Ontario’s doctors are fighting back after the government unilaterally cut $340 million in fees last month.
The Ontario Medical Association is applying to the Ontario Supreme Court of Justice for a review of the government’s negotiations tactics and the imposition of fee cuts.
The doctors are arguing the landmark BC case in which the Supreme Court of Canada recognized the right to collective bargaining should be extended to the OMA, which has negotiated the fee schedule with government since the beginning of Medicare.
According to a release by the OMA, the doctors are asking the court to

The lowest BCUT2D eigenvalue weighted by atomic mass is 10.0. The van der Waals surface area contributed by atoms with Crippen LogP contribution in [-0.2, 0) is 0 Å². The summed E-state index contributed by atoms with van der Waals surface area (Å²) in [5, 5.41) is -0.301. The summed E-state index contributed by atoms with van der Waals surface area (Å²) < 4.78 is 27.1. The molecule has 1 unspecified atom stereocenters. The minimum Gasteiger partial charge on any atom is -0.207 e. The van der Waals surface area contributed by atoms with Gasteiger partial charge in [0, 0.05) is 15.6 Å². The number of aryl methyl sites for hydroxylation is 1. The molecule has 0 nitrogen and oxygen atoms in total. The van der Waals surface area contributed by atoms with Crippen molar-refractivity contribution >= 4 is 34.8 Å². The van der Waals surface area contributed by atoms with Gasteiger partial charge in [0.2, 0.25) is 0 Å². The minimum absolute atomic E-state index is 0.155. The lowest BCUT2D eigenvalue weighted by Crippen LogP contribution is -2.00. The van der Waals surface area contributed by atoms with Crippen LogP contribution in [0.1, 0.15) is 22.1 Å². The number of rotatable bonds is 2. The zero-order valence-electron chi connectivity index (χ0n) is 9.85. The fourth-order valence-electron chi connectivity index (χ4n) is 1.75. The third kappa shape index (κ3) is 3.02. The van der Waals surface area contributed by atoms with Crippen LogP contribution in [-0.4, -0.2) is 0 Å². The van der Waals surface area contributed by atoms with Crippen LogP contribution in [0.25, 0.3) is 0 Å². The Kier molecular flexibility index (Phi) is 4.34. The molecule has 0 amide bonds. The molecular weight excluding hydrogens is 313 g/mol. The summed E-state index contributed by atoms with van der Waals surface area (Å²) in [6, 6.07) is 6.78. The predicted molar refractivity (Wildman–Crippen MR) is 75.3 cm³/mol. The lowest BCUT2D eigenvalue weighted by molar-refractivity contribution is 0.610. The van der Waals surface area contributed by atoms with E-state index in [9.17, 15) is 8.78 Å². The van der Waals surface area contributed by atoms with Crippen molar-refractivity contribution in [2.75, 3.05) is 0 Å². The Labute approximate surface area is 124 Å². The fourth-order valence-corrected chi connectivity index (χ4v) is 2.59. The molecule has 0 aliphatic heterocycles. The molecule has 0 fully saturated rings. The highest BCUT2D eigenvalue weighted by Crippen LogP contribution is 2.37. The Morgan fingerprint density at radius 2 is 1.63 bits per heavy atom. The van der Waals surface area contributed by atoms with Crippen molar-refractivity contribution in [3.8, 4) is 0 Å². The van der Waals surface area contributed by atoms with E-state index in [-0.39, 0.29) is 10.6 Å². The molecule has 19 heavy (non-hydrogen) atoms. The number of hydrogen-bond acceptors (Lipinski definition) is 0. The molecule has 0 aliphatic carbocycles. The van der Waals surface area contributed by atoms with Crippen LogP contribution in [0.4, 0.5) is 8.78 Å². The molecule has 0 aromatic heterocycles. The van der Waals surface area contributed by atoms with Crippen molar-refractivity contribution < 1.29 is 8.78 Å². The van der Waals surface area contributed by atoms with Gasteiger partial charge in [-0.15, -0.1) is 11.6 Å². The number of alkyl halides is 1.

• Decide that the Canadian Charter of Rights and Freedoms applies to doctors;
• Order the government to bargain in good faith; and
• Reverse the $340 million in fee cuts
“While other provincial governments are working collaboratively with their physicians, the McGuinty government continues to choose politics over patients,” OMA President Dr. Doug Weir said in the release. “I really believed that in the interest of patient-care the government would want to get back to the table and negotiate fairly.”
The case will be watched closely by others in the labour movement. Finance Minister Dwight Duncan said that if the government did not achieve its objectives through collective bargaining, that it would introduce legislation to achieve that aim.
The doctor’s case will likely be a strong indicator whether such legislation would ever succeed in the courts.